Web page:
For now, we will just have to wonder if Damrau has the versatility required to sing Olympia’s technical coloratura and Giulietta’s dramatic mezzo-soprano, but this production’s casting of different singers allows for a very special turn. Undergirding the complex plot is Offenbach’s playful and lush orchestration, which includes music for the harp, and challenging vocal settings – above all, Olympia’s famous “Les oiseaux dans le charmille.” South Korean soprano So Young Park’s virtuosic performance of “The Doll Song” was a highlight. The beauty of the vocal setting with its ascending and descending lines, the technical mastery required to sing them, the perfect control with which Ms. Park executes them, her dramatic ornamentations, youthful energy and humorous touch all combine to make this one of the most overwhelming and unforgettable of experiences.

In contrast to using multiple actresses, some of the male characters who appear in multiple stories under varied guises, such as The Four Villains (Lindorf, Coppelius, Dapertutto and Dr. Miracle) and the The Four Servants (Frantz, Andres, Cochenille and Pittichinaccio), are played by just one singer, thereby highlighting the continuity and persistence of their characters. Mr. Van Horn acted stupendously as The Villains, grounding each of his characters with a grandstanding malevolence, aided by his rich, substantial tone. And Christophe Mortagne added a much-needed humor to the proceedings; his servants could easily have come off the pages of a steampunk Dickens novel.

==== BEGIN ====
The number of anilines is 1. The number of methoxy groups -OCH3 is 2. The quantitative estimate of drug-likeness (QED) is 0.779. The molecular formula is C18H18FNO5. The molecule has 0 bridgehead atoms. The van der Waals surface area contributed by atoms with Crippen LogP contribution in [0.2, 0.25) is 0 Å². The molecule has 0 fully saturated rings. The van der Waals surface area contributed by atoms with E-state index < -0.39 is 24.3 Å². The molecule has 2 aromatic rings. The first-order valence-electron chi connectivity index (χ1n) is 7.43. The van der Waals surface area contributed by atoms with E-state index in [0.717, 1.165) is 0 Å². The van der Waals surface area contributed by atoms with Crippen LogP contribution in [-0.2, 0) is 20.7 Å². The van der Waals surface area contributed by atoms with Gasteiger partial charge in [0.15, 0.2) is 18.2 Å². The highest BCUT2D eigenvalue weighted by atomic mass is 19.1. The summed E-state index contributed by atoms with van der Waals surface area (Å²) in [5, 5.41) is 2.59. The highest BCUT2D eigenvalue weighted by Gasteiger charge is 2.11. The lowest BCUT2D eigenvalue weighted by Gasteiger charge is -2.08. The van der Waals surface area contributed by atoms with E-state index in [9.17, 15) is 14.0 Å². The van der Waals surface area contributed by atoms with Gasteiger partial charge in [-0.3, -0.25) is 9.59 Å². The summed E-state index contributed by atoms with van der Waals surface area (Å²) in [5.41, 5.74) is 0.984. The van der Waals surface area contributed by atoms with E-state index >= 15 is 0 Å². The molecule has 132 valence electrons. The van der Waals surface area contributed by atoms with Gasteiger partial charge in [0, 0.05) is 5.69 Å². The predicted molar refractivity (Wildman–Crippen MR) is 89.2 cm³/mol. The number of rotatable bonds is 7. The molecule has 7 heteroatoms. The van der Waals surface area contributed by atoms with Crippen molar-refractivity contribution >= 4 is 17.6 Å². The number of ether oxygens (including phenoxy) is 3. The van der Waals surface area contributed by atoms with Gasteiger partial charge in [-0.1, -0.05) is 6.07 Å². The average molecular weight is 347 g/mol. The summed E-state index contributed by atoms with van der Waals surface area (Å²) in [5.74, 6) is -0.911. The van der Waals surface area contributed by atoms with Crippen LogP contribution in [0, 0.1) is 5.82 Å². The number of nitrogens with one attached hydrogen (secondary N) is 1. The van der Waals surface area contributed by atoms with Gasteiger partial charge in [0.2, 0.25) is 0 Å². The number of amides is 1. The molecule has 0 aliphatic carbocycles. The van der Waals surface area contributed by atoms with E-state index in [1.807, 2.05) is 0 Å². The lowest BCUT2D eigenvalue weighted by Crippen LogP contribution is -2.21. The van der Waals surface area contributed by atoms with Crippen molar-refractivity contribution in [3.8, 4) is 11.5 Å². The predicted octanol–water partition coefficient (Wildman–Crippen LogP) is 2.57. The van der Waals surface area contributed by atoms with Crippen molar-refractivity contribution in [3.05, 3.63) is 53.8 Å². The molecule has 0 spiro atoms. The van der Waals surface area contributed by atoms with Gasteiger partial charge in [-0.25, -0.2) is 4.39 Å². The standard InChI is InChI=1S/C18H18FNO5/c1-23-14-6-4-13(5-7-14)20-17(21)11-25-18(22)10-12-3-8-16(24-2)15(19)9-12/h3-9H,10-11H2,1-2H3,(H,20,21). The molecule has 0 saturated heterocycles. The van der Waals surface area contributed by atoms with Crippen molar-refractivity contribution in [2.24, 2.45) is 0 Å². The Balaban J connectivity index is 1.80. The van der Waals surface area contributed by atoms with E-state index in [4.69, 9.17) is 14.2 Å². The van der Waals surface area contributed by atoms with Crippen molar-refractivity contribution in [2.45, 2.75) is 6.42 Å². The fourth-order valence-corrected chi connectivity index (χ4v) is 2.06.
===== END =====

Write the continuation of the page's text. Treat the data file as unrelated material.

Grigolo and Lindsey are well-matched in their acting and youthful vigor. He, especially, bounds about the stage–whether drunk on love or alcohol or both–with a gloriously strong but smooth voice that never wavered once (I was definitely OK with his vocal pyrotechnics, but his showing off also added to the production’s length). And while no one can argue with Lindsey’s luscious and milk chocolaty mezzo, she simply lacks power, (a similar problem in LA Opera’s Cenerentola). Plácido Domingo’s conducting was fine, but left too much room for singer interpretation in an evening that needed a firecracker to keep things moving along (I mean, come on, this isn’t a very substantial piece). His wife’s production doesn’t set new standards for the interpretation of Hoffmann, but she ensures that we have some funny stage business, plenty of movement, and visually appealing scenery and costumes that capture the aesthetic of the period.

photos by Ken Howard/LA Opera

The Tales of Hoffmann
LA Opera
co-production with the Mariinsky Theater
and Washington National Opera
Dorothy Chandler Pavilion, 135 North Grand Ave
ends on April 15, 2017
for tickets, call 213.972.8001 or visit LA Opera